Halsfield, Wessex, England

Leofric folded up the letter crease by crease.

Leofric folded up the letter crease by crease as they walked, taking his time in the hope that words would come to him.

Finally he said, “I don’t know how I shall be able to thank you.”

Seyert waved the back of his hand dismissively. “If you encounter any of the King’s men, it will be easier to explain you are the friend of Sir Robert than that you have been dead for almost twenty years.”

'I don't simply mean about the letter.'

I don’t simply mean about the letter.” Leofric held up the folded square a last time before tucking it into his purse. “Nor about your hospitality these last days. I mean… I feel I ought to thank you on behalf of my brother. You cared for his widow. You raised his children as your own. You made his lands and his people and this old house prosper.”

Leofric stopped when they stepped into the old tower, forcing Seyert to turn back to him.

Between gentlemen,” Seyert said, “we need not mention such things.”

'We need not mention such things.'

He was obviously embarrassed by this display of gratitude. Leofric was just as discomfited by the need for it. It was a crushing burden. He would have been glad to have found a way to worm out from under it.

As a gentleman, I must. If not for my brother’s sake then for my own. Knowing Alix as I did — and knowing her relationship with my wife — I can only suppose that some of the favors done Eadgith and my children in those days originated in you.”

Now Seyert was frankly disconcerted, and he turned halfway back towards the hall. “I can neither admit any lack of regard on my late wife’s part nor pretend a lack of sympathy for your family on my own. Therefore we shall say nothing of it.”

Nevertheless I wish it were in my power to repay you.”

Seyert turned back to him. “We are both getting old, are we not? Tell your gratitude to your children. Perhaps someday they might render service to mine. Now, I think I hear your nieces coming into the hall. Shall we go in?”

As it happened they did not have the time to go anywhere. The hall doors creaked inward, pulled open by Seyert’s son Guillaume, but as soon as his arms fell, a squealing blur of flapping red cloth sped through and hurtled towards Leofric.

Uncle! You’re here!”

'You're here!'

He braced himself and caught her, and Gunnora threw her arms around his neck and kissed him on both cheeks, so heartily that he felt the silky coldness of her face pressed against his.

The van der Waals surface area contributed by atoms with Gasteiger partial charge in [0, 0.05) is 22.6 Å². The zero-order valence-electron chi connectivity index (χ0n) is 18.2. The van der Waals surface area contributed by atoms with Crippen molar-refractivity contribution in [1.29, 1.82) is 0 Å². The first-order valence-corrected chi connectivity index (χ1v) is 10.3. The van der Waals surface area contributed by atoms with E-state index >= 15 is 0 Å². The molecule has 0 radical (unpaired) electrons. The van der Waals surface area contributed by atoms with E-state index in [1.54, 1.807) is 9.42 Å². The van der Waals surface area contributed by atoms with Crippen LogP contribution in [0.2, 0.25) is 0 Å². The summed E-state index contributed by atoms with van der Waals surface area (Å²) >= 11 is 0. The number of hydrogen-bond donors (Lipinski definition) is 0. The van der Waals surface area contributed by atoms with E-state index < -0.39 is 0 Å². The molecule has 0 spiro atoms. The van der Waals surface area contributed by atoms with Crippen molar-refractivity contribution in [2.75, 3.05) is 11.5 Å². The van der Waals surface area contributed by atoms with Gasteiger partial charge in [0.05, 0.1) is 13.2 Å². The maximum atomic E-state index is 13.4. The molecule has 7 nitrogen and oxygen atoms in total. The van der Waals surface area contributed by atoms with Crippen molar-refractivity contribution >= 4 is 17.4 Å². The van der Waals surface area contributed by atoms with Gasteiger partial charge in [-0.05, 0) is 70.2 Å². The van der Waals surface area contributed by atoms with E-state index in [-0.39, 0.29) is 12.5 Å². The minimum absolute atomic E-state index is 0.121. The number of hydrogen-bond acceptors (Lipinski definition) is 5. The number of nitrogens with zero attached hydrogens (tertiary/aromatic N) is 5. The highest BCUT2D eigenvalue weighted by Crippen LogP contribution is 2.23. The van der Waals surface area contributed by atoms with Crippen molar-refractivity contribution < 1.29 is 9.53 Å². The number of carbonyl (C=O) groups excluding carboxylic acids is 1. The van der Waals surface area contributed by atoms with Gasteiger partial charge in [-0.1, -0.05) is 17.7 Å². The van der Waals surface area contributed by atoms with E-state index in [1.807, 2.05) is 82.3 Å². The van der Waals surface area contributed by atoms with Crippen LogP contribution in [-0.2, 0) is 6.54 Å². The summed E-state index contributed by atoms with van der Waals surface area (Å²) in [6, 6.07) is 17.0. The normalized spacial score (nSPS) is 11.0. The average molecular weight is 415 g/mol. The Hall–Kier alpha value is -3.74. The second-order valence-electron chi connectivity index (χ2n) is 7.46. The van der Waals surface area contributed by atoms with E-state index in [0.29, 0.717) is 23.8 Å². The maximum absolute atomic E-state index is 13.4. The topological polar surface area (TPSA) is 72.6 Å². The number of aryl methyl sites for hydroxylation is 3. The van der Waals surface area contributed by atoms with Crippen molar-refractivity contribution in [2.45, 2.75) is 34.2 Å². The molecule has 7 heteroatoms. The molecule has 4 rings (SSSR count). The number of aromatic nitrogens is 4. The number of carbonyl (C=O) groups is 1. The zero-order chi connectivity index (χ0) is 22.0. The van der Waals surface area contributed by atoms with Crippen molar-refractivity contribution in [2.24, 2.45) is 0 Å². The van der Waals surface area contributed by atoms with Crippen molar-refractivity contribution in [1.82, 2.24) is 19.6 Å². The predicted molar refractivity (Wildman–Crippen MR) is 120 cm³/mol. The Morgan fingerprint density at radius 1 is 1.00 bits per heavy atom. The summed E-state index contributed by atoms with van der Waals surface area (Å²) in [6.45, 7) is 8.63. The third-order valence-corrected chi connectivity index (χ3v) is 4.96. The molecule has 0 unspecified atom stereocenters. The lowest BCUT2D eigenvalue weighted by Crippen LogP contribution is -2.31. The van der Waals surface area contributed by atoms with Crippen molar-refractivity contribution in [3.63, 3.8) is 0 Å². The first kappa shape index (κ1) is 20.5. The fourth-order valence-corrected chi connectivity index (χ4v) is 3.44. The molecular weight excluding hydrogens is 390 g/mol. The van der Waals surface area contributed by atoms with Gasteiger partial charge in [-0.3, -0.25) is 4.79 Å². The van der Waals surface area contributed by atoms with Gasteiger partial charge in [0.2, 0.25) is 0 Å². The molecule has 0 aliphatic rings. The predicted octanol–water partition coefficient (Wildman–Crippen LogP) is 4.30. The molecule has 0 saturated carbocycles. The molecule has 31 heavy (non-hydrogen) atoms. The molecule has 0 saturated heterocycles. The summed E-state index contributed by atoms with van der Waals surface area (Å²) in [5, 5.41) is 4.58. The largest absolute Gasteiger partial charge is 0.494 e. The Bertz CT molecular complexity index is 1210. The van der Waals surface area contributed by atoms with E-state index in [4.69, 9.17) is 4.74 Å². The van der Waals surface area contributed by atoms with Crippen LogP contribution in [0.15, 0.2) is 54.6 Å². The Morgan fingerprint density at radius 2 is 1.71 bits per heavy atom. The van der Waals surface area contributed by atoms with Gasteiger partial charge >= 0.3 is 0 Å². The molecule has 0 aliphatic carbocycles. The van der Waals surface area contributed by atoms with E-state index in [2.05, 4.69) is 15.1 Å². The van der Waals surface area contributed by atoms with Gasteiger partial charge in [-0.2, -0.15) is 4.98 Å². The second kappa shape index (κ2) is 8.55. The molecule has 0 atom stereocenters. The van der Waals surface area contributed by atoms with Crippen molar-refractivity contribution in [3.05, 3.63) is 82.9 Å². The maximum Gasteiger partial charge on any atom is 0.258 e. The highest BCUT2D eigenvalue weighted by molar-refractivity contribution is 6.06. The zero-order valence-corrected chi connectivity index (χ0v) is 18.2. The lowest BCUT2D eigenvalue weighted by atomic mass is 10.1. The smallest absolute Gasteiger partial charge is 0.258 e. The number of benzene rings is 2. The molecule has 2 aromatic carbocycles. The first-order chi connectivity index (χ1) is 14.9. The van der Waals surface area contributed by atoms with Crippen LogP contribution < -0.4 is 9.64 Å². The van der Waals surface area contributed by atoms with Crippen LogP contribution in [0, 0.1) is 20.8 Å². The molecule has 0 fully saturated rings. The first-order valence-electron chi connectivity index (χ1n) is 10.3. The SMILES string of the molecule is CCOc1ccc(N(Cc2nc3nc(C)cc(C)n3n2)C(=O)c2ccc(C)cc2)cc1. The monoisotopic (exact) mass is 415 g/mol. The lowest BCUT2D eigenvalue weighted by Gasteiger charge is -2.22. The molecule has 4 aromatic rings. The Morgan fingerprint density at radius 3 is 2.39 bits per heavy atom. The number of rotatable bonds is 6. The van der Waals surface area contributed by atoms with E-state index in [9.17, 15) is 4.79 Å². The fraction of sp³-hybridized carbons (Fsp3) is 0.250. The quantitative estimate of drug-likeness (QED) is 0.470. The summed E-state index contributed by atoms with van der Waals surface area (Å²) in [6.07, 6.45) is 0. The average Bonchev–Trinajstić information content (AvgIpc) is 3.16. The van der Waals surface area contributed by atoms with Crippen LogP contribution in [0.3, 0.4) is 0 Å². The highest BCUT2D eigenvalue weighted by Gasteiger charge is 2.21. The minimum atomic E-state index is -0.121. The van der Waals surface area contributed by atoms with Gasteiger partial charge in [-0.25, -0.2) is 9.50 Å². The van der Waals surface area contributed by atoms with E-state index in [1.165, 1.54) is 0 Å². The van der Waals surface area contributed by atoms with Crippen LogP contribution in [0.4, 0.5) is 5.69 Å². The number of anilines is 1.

Mmm, you’re warm!”

Leofric laughed. “Baby! Is that you?”

Who else would it be?”

Well, now, I do ordinarily like to get a good look at a woman before she starts kissing me all over my face…”

He pushed her out to arm’s length — not to identify her, of course, but for the pleasure of looking at her.

He pushed her out to arm's length.

Her eyes were neither emerald nor sapphire but plain hazel, and her skin was an everyday pale that was prevented from aspiring to alabaster by being lightly freckled like Eadie’s. Nevertheless there was something jewel-​like about her beauty, something sparkling and precious, and her frost-​nipped cheeks only heightened it by giving her the touch of color she needed.

Oh!” she scoffed, all out of breath. “If any other woman kisses you like that in this house, I insist you tell me at once!” She stomped her foot on the tile. “I am terribly jealous.”

Leofric looked to the only “other woman” for him in the house — her elder sister behind her — but he knew that Ogive would never indulge in such raptures. She was as stiff and brittle as her mother had been, encased in her rime of glittering dignity. Ogive kept her old uncle on the ration of two frosty kisses per day, no more or less than she gave to each of her children, to her stepfather, and to her siblings. So had she been raised by Alix.

Gunnora, on the other hand, resembled her father — though her father had never displayed such affection for anyone.

Uncle!” Gunnora said, startling him out of his wistfulness. “Let us go for a walk after supper again tonight! Up to the very top of the hill!”

She released her grip on his sleeves to gesture dreamily toward the grilles on the old tower doors.

'The night is so clear!'

The night is so clear! Every star is in its place, and the land is dark, with little specks of home fires along the roads like rivers of stars down below. If we go up tonight, you will be able to pretend nothing has changed, and you will not feel sad. From the top of the hill, a clear winter’s night has not changed in a thousand years.”

From whom did she get it?

From whom did she get it? Gunnora was a stubborn, arrogant, irreverent, worldly young woman — the very image of her father — but at times she would flash out with a hint of poetry, like a doughty, dun-​colored bird ruffling its feathers to reveal a glimpse of glorious underplumage. Leofric was powerfully fond of her already, but at such times she nearly broke his heart clean through. He wanted to learn what she, mysteriously, already knew.